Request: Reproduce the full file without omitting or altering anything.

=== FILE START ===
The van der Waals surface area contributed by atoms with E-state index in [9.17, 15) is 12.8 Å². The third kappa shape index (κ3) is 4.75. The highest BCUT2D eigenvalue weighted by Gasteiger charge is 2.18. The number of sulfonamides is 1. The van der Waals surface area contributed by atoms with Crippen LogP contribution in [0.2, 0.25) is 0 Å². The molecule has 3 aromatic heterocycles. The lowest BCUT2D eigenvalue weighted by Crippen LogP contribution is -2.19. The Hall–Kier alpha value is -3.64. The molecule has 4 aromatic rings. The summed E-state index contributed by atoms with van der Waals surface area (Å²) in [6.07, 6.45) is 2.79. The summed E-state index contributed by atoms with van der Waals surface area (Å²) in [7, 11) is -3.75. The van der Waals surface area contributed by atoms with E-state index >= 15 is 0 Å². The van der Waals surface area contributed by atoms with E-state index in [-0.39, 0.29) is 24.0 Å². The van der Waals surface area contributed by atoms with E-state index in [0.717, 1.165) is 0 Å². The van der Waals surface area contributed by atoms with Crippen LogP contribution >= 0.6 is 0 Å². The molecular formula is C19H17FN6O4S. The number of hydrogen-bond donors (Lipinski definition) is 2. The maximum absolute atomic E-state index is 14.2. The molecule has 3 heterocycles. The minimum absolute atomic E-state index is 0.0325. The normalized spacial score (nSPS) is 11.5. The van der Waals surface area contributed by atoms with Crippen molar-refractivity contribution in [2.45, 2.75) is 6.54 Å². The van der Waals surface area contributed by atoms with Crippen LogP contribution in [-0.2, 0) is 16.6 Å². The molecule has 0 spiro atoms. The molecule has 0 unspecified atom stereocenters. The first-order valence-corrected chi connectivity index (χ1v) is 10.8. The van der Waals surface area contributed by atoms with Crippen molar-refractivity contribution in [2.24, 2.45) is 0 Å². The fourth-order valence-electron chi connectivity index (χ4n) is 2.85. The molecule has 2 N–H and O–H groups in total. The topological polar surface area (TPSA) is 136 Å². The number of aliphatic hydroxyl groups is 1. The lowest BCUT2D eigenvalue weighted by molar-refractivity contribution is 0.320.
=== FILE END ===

The van der Waals surface area contributed by atoms with E-state index in [9.17, 15) is 12.8 Å². The third kappa shape index (κ3) is 4.75. The highest BCUT2D eigenvalue weighted by Gasteiger charge is 2.18. The number of sulfonamides is 1. The van der Waals surface area contributed by atoms with Crippen LogP contribution in [0.2, 0.25) is 0 Å². The molecule has 3 aromatic heterocycles. The lowest BCUT2D eigenvalue weighted by Crippen LogP contribution is -2.19. The Hall–Kier alpha value is -3.64. The molecule has 4 aromatic rings. The summed E-state index contributed by atoms with van der Waals surface area (Å²) in [6.07, 6.45) is 2.79. The summed E-state index contributed by atoms with van der Waals surface area (Å²) in [7, 11) is -3.75. The van der Waals surface area contributed by atoms with E-state index >= 15 is 0 Å². The van der Waals surface area contributed by atoms with E-state index in [-0.39, 0.29) is 24.0 Å². The van der Waals surface area contributed by atoms with E-state index in [0.717, 1.165) is 0 Å². The van der Waals surface area contributed by atoms with Crippen LogP contribution >= 0.6 is 0 Å². The molecular formula is C19H17FN6O4S. The number of hydrogen-bond donors (Lipinski definition) is 2. The maximum absolute atomic E-state index is 14.2. The molecule has 3 heterocycles. The minimum absolute atomic E-state index is 0.0325. The normalized spacial score (nSPS) is 11.5. The van der Waals surface area contributed by atoms with Crippen molar-refractivity contribution in [2.45, 2.75) is 6.54 Å². The van der Waals surface area contributed by atoms with Crippen LogP contribution in [-0.2, 0) is 16.6 Å². The molecule has 0 spiro atoms. The molecule has 0 unspecified atom stereocenters. The first-order valence-corrected chi connectivity index (χ1v) is 10.8. The van der Waals surface area contributed by atoms with Crippen molar-refractivity contribution in [2.24, 2.45) is 0 Å². The fourth-order valence-electron chi connectivity index (χ4n) is 2.85. The molecule has 2 N–H and O–H groups in total. The topological polar surface area (TPSA) is 136 Å². The number of aliphatic hydroxyl groups is 1. The lowest BCUT2D eigenvalue weighted by molar-refractivity contribution is 0.320.